Inequality in Education – Innovation in Methods: Reflections and Considerations
Siobhan Dytham and Carli Ria Rowell,
University of Warwick
Against a backdrop of metamorphosis in
the UK educational landscape and the increased focus on ‘innovation’ in
research funding and postgraduate programmes, a conference entitled ‘Inequality
in Education – Innovation in Methods’ (IEIM) was held at the University of
Warwick in November 2014 to offer space to reflect on ‘inequality in education’
as a field of research and the impact, and future prospect for ‘innovation in
method’ in this field. This article offers reflections and considerations based
on the IEIM conference and the articles contained in the resulting special
section published in this journal. The article argues that innovation in
methods offers new and exciting directions in terms of increased understanding
of inequality in education. The article also discusses the possibilities that
innovative methods offer in terms of including a wider range of participants in
research and increasing opportunities for participants to be involved with the
research process and communicate effectively. The article ends with some
ethical considerations in relation to new and innovative research methods
before drawing to a conclusion.
Keywords: Inequality, Education, Innovation,
Research Methods, Ethics, Visual Methods
Against a backdrop of increasing focus on ‘innovation’ in research funding and postgraduate programmes, a conference entitled ‘Inequality in Education – Innovation in Methods’ (IEIM) was held at the University of Warwick in November 2014 to offer space to reflect on ‘inequality in education’ as a field of research and the impact, and future prospect for ‘innovation in method’ in this field. This article offers reflections and considerations based on the IEIM conference and the articles contained in the resulting featured section published in this journal.
This article highlights that central
to the theme of ‘innovation in methods’ is that of students and participants,
as opposed to career motivated reasons such as increased funding or publication
opportunities. The dissatisfaction in ‘traditional methods’ is also discussed
and considered as well as the opportunities that innovative methods may create
to tackle this dissatisfaction such as including more diverse participants in
research. This leads to a discussion of ethics both in terms of the ethics of
innovative research methods, but also the potential ethical problems of not
adapting and creating new research methods and therefore excluding those who,
for whatever reason, are not able to participate in research through the
‘traditional methods’. Finally a consideration of the interpretation and
analysis of the data produced through innovative methods is discussed.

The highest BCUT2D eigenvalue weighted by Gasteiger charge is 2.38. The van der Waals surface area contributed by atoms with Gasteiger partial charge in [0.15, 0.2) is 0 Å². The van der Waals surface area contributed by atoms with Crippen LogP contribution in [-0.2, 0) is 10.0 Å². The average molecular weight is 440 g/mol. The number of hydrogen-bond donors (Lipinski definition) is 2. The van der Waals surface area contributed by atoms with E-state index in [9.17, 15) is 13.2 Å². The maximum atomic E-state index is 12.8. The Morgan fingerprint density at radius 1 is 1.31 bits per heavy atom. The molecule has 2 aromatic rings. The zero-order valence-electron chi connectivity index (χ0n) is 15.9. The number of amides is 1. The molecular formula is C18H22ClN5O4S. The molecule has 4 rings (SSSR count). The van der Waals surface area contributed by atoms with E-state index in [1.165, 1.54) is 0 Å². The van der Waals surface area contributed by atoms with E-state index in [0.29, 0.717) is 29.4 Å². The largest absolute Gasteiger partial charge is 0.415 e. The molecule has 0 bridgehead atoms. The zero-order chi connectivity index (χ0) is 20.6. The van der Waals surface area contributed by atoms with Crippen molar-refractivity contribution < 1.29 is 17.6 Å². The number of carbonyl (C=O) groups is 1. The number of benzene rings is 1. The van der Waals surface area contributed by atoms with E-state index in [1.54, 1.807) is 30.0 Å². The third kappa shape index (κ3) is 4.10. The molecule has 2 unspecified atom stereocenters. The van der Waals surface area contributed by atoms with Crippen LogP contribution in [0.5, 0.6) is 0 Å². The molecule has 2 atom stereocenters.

Reflections and Considerations
Within this article we have sought to reflect more broadly on the conference and discuss some of the core themes and issues that were raised as well as considering how these can relate to the concept(s) of ‘innovation’ in research and how these ‘innovations’ relate to the field of ‘inequality in education’.
Firstly, a particularly strong theme that ran throughout the conference and the articles in this collection was that of students and participants. It is encouraging to think of innovation in this way and of innovation being focused on participants, whether through reaching new groups, working in better ways with new or existing groups or helping to facilitate student voice, rather than innovation being driven by more ‘researcher motivated’ reasons such as increased funding possibilities or simply ‘advancing the field of knowledge’ without considering participants or what benefit this new knowledge might have for them. As previously mentioned, the focus on ‘innovation’ in terms of publishing or research grant opportunities means that the focus on students as discussed here can’t be taken as a given. However, at this conference at least, it still seems to be one of the main drivers for researchers and an important aspect of ‘innovation’, particularly in the field of inequality in education.
Secondly, we note that in many of the conference papers and the discussions that followed there seemed to be dissatisfaction or a recognising of the limitations of ‘the interview’ as a research method. The interview and related methods are often seen as the dominant method through which to collect data in qualitative research. An important aspect of some of the innovations discussed at this conference was making alterations to this dominant method or simply using alternative methods to overcome what was seen as some of the restrictions or limitations of interviewing. In this special section, Ingram (2015) highlights how working with plasticine and then discussing their creations helped the young men in her research access and discuss emotions as it was easier to talk about the model than ‘me’. This enabled her to engage with the students and consider emotions that may not have been accessible or easy for them to discuss in a traditional interview context. As a further and example, Shepherd (2015) discusses using a variety of methods such as walking interviews and participant created photographs to work with students with autism. Again, the traditional interview was not entirely appropriate for this context. During the conference a whole variety of reasons for wanting to use additional or alternative methods to the interview were discussed, whether this was to enable the inclusion of different types of participants in the research, or wanting to access emotions or issues which may not be accessible through an interview, or wanting to engage hard to reach groups, or wanting to enable students to communicate and express their views without being restricted to an interview format, or to research different modalities and gain a deeper more nuanced understanding of a certain topic. As such, an array of additional and alternative methods were discussed, for example video, art based research, plasticine modelling, participant generated photographs and student drawings.